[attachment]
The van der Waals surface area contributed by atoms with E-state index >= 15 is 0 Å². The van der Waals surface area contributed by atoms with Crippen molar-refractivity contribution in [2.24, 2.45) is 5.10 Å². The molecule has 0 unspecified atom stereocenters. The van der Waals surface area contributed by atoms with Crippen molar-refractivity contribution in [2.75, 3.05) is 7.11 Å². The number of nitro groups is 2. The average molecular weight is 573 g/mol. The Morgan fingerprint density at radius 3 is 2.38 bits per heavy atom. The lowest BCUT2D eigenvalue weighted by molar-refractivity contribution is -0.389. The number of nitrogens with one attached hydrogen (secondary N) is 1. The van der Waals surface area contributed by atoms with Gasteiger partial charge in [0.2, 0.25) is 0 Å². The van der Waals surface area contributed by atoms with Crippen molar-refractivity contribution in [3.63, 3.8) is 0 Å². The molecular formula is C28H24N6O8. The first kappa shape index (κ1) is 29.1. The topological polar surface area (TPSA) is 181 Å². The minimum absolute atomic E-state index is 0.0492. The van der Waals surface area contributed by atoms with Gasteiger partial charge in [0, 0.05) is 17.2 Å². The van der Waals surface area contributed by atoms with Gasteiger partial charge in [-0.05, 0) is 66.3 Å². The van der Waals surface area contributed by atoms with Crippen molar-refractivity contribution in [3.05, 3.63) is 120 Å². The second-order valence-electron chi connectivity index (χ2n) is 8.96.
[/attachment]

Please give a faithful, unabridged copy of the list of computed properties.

The van der Waals surface area contributed by atoms with E-state index >= 15 is 0 Å². The van der Waals surface area contributed by atoms with Crippen molar-refractivity contribution in [2.24, 2.45) is 5.10 Å². The molecule has 0 unspecified atom stereocenters. The van der Waals surface area contributed by atoms with Crippen molar-refractivity contribution in [2.75, 3.05) is 7.11 Å². The number of nitro groups is 2. The average molecular weight is 573 g/mol. The Morgan fingerprint density at radius 3 is 2.38 bits per heavy atom. The lowest BCUT2D eigenvalue weighted by molar-refractivity contribution is -0.389. The number of nitrogens with one attached hydrogen (secondary N) is 1. The van der Waals surface area contributed by atoms with Gasteiger partial charge in [0.2, 0.25) is 0 Å². The van der Waals surface area contributed by atoms with Crippen molar-refractivity contribution in [3.63, 3.8) is 0 Å². The molecular formula is C28H24N6O8. The first kappa shape index (κ1) is 29.1. The topological polar surface area (TPSA) is 181 Å². The minimum absolute atomic E-state index is 0.0492. The van der Waals surface area contributed by atoms with Gasteiger partial charge in [0, 0.05) is 17.2 Å². The van der Waals surface area contributed by atoms with Gasteiger partial charge in [-0.05, 0) is 66.3 Å². The van der Waals surface area contributed by atoms with Crippen molar-refractivity contribution in [3.05, 3.63) is 120 Å². The second-order valence-electron chi connectivity index (χ2n) is 8.96.